Tricky times for those investing in the stock market

There are clear indications now, that given the stubbornly high inflation, the US Fed will be more aggressive in its intensity of rate hikes. Inflation is up, partly due to external factors such as the war in Ukraine and the continuing covid shutdowns in China’s key manufacturing hubs. The US Fed influences employment and inflation levels primarily by using monetary policy tools to control the availability and cost of credit. Here, the Fed’s primary tool is the federal funds rate, changes in which influence other interest rates — which, in turn, influences borrowing costs for households and businesses as well as the broader financial conditions. When interest rates go up, borrowing becomes more expensive; consumption demand is impacted and capex is postponed. All these end up lowering wages and other costs, in turn bringing runaway inflation under control. Foreign portfolio investors (FPIs) tend to borrow in the US at lower interest rates in dollar terms, and invest that money in the bonds/equities of countries such as India in rupee terms to earn a higher interest rate.

A rate hike in the US could have a three-sided impact—make emerging countries such as India less attractive for currency carry trade, a lower push to growth in the US (which could be yet another negative news for global growth), and trigger a churn in emerging market equities (thereby moderating foreign investor enthusiasm). There is also a potential impact on currency markets, stemming from outflows of funds from countries like India. Indian markets had reduced their dependence on FPI flows for the last few quarters, but now the spectre of continuous unloading by them has impacted valuations and affected the risk appetite of retail investors. If this bear run continues, even retail investors could think about withdrawing monies from the markets wherever they are in profit or in smaller losses. Though, the Nifty P/E has come down to 20x, one needs to be aware of the possibility of earnings downgrades which could take the P/E up again. While the FPI selling since October 2021 seems large at $32.3 billion, it is just 4.8% of their holding as on that date (out of their 20.5% stake in NSE 500 companies’ market value of $3,249 billion) and 15% of their cumulative inflows till that date. While this denotes the downside risk, one must be careful of stocks where FPIs have a large holding even after 8-9 months of sales.

For investors who are not fully invested or who have raised cash in the recent past by booking profits, these times provide an opportunity to gradually raise the equity portion of their portfolio. While shortlisting stocks, one will have to be careful of having limited exposure to sectors or stocks that have got de-rated due to very high valuations (including some consumer staple/discretionary companies, new age internet stocks, niche midcap IT companies, retail, multiplexes, and speciality chemicals) or very high financial forecasts that seem difficult to achieve.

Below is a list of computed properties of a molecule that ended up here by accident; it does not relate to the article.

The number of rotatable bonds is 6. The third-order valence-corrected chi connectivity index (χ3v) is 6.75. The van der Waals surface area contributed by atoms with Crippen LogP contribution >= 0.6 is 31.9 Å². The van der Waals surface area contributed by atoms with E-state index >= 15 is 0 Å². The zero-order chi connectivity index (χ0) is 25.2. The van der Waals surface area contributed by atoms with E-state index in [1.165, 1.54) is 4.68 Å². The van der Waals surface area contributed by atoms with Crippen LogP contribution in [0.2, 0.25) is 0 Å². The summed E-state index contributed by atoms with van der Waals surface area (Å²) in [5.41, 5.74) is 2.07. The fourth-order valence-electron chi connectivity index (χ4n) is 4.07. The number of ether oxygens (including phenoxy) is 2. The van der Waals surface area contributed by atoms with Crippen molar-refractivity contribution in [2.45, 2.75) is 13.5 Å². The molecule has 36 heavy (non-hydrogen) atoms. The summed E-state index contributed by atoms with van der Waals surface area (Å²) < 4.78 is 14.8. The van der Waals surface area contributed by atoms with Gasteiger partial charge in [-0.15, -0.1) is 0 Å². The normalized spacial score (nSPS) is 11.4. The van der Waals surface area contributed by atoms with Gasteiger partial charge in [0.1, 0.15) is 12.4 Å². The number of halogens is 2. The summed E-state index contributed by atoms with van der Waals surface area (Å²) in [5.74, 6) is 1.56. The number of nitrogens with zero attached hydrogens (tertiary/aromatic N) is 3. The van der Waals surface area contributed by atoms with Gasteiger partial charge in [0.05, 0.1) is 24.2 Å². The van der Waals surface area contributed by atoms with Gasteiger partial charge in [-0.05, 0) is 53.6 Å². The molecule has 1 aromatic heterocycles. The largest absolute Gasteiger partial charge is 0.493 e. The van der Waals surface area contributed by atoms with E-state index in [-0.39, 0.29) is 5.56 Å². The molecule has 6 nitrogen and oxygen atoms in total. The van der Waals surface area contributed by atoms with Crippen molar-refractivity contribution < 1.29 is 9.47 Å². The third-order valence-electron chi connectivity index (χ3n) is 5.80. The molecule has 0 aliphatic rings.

Also, stocks that did well due to a run-up in commodities over the last one year need to be examined closely for sustainability of earnings. Quantitative easing and restrictions in China resulted in commodity prices and stocks rising very steeply over the last few quarters. Now, with quantitative tightening in force, these tailwinds will no longer be available especially when the economists are expecting recessionary conditions to set in most parts of the globe. Investors need to focus on structural stories where the financial leverage on books is limited, sales are growing at a CAGR of 15% plus over the past three years and the return ratios are high and rising gradually. They could have a mix of large-cap (high proportion) and mid/small caps (balance) based on their risk appetite.

While the equity markets may take time to find a sustainable bottom, investors could look at debt options (including listed NCDs, RBI bonds, etc.). They may also look at parking some funds in bank fixed deposits (FDs) once interest rates have risen sufficiently and lock in high rates for a long period. They need to be careful about investing in corporate FDs and weigh the rates offered vis-à-vis the risk assumed and compare them with the alternatives discussed above.

High inflation may lead to real estate prices edging up and investors who are looking to buy real estate for self-occupation may accelerate their decision process. REITs and InvITs also offer a window to lock in high returns at a time when interest rates are moving up, and their prices may have been depressed. Equities have not gone out of fashion but could see a period of consolidation/mild correction. Prudent allocation of funds now will enable taking advantage of the next up-run which may be a few months away.

Dhiraj Relli is MD & CEO, HDFC Securities.

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